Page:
Therefore, like a notary, Blockchain protects the integrity of the information stored within each block.
Why is Blockchain such a buzzword in the Food Industry?
During a foodborne illness outbreak, one of the biggest challenges is determining where the contaminated food originated from and where it was distributed/served/sold. There is not an easy way to track down this information; which makes managing a recall, or an outbreak, incredibly tricky, time-consuming, and dangerous.
Blockchain could change all of that.
Blockchain technology can keep a record of the entire supply chain. If Blockchain were implemented across the food industry, it would be possible to see everywhere a single piece of produce has been — from farm to plate. Consumers and food industry professionals alike would be able to see if a recall had impacted their produce or if it was from the same farm that is being investigated for a foodborne illness outbreak. Cool, right? It doesn’t stop there! This enhanced traceability could also help protect against food fraud by providing a verifiable record or every stage in the supply chain.
Okay great, let’s do it.
It isn’t that easy. There are a lot of very real obstacles in the way, and there is no easy solution.
Slow Supply Chain Adoption
In a dream world, when helpful technology is created, people rush to adopt it because they know it is valuable. In the world we actually live in, the reality is much different. Many key stages of the food supply chain operate with very low margins. Growers, packers, slaughterhouses, wholesalers, and harvest companies have very manual processes – and they don’t always have the capital to invest in technology. The other thing these companies are short on is time for training. Successful implementation of a new system requires time, money, and desire. When you’re operating with a shortage of time and money, desire is hard to come by as well. Transparency and traceability are popular ideas throughout the food industry, but when it comes time to actually turn that idea into reality, many companies have an “if it ain’t broke, don’t fix it”attitude.
The unfortunate reality is that people often pay the cost of food traceability at the early stage of the supply chain (growers, packers, processors) and the benefit is felt the strongest by those at the end of the supply chain (retailers and consumers). What this means is that we are asking the companies with the smallest margins to make the most significant investments – which they are often unwilling or unable to make. It is a fair point, outside of altruism, there is not a clearly defined business benefit to growers — so we are asking them to complicate their process, invest time and money, for little direct benefit.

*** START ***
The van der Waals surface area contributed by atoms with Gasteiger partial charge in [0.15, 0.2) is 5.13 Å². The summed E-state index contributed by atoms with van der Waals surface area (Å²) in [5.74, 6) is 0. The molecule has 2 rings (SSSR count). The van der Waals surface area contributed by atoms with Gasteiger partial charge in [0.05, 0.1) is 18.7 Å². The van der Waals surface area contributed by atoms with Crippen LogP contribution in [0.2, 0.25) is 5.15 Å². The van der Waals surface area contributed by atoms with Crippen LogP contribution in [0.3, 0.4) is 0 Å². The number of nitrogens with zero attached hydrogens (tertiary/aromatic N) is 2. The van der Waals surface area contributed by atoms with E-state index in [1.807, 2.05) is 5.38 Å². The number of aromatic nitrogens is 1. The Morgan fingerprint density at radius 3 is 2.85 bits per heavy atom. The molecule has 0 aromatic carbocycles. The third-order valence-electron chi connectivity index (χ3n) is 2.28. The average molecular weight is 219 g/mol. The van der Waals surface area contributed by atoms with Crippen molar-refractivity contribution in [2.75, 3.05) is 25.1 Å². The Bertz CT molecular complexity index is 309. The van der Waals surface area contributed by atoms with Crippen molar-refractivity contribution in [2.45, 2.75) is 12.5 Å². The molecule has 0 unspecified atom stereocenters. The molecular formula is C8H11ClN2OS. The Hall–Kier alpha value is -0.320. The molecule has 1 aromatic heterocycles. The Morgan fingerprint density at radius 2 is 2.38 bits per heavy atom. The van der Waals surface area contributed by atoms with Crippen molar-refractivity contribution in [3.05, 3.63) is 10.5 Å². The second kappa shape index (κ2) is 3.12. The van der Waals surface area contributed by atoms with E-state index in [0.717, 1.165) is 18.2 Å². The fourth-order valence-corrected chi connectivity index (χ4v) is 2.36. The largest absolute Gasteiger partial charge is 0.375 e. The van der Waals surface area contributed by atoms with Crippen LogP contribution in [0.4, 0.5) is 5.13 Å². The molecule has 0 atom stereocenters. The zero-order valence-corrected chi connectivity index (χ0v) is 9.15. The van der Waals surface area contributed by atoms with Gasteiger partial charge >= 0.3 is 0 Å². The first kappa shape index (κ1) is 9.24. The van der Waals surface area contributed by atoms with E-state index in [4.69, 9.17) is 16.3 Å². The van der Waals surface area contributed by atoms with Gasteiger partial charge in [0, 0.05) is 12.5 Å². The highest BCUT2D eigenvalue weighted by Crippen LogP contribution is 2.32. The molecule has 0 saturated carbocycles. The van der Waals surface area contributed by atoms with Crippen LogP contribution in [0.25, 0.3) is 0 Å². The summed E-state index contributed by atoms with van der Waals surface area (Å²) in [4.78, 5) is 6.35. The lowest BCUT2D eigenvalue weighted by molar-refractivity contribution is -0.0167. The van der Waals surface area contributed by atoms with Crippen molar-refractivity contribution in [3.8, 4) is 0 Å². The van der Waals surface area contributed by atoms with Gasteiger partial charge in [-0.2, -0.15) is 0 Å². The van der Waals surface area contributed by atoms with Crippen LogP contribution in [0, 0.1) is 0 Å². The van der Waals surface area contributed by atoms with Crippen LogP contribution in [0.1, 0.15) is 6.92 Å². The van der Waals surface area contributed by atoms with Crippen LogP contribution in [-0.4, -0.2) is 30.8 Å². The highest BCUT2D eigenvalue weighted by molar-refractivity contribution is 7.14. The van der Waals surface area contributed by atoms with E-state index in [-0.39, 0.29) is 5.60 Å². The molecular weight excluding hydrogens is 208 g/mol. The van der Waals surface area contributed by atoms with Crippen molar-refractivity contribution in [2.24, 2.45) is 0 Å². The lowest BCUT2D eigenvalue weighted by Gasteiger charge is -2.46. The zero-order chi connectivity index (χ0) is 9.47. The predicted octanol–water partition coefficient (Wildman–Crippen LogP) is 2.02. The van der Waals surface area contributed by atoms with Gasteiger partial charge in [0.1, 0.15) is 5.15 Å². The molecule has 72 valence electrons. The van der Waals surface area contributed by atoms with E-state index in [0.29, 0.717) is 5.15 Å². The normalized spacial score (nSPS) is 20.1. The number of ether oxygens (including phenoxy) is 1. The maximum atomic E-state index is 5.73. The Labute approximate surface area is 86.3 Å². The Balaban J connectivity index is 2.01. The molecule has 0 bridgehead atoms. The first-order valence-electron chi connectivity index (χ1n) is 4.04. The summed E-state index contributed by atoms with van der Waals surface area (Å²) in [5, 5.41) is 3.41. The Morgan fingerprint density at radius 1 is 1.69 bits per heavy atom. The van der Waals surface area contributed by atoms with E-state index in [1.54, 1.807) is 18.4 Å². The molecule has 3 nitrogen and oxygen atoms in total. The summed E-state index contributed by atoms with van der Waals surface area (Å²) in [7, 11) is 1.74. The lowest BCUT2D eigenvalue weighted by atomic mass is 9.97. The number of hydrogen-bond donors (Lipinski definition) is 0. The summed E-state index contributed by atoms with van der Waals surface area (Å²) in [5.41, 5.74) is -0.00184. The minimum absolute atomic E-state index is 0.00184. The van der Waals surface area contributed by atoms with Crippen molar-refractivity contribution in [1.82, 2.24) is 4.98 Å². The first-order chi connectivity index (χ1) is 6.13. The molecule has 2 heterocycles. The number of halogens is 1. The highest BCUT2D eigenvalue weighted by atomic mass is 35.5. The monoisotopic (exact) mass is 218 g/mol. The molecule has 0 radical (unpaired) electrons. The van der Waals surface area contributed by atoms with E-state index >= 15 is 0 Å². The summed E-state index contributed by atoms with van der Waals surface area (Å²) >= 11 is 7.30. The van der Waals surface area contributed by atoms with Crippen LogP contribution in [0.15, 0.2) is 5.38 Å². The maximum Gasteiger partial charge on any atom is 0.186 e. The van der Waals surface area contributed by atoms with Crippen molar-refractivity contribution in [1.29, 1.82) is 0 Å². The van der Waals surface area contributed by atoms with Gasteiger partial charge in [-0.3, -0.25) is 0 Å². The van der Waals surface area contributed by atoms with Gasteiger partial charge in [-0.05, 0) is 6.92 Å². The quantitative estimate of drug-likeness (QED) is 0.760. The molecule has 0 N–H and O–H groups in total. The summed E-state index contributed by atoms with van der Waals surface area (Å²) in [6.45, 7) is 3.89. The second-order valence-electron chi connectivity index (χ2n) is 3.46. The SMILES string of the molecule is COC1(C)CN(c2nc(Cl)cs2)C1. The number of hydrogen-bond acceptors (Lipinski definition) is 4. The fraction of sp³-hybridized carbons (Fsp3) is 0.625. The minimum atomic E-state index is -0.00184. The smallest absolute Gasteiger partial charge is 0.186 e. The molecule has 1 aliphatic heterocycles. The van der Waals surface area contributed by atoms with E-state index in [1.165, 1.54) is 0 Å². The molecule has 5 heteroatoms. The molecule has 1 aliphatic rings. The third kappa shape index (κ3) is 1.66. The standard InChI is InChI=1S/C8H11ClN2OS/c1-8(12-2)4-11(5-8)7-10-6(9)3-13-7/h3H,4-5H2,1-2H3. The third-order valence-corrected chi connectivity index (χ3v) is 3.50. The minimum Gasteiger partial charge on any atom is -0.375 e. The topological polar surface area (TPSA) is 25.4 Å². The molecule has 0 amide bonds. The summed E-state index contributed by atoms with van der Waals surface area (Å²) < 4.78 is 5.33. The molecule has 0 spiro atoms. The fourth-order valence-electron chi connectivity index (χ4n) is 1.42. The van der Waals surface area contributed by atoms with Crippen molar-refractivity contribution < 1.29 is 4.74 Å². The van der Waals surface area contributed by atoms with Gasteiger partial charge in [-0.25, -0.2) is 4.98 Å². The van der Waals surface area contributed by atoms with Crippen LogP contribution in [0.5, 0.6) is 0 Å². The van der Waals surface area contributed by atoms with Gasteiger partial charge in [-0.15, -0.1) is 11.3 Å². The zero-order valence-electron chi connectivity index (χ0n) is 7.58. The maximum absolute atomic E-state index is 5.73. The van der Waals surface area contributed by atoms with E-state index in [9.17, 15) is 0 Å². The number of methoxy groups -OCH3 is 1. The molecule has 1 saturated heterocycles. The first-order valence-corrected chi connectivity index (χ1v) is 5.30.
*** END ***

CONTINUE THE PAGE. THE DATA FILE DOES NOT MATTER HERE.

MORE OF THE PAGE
This is particularly damaging because Blockchain won’t be revolutionary if it is only protecting part of the food supply chain. To be completely effective, every piece of the food supply chain needs to be on board.
Food Fraud is big business
Experts estimate that food fraud is now a $40 billion-dollar business. Unfortunately, the people committing food fraud are making a lot of money, and they are likely to be involved at some point in the supply chain. Blockchain and traceability technology threaten this business because of the technological ability to sound alarm bells and alert the world to food fraud. So, to protect their business model, these criminals will fight traceability implementation tooth and nail.
Too many independent systems
There are a lot of small-to-mid-sized companies offering traceability solutions, but unfortunately, these systems don’t always talk to each other. Blockchain success is heavily dependent on private tech companies being open to working together and sharing their data — which historically, they are not.
Traceability is different for different groups
Traceability varies by industry and product. For example:
Agriculture/Farming: Identification starts with the birth of livestock or planting and moves through the growth process, use of pesticides, nutritional records, vet records, and transportation records;
Food Processors: Identification starts at the source of each ingredient and follows through the processing, packaging, distribution, and transportation process;
Retail and Food Service: Identification starts with receiving receipts/invoices to identify the lot and batch information with regulations not requiring tracking “one-up” to the final consumer;
Transportation and Distribution: Commingling points of contact are vectors for the spread of disease. Waybills should contain source party and target party identification. Specific locations are needed for livestock in most countries. If products are disaggregated for smaller shipments, then records need to reflect lot/batch codes of the manufacturer or processor.
Different groups have different motivations, and it may be difficult for a system to accommodate the needs of each industry or product.
So, does it live up to the hype?
The short answer is maybe. Blockchain represents immense possibility, but it also comes with equally immense challenges. If the food industry doubles down on Blockchain and can secure engagement at every phase of the supply chain, the results would be revolutionary. However, if there is only partial adoption of traceability technology, it will be far less successful.
There is a reason to be optimistic, however! The FDA recently launched the New Era of Food Safety program that looks ready to move the food industry forward into new traceability technologies.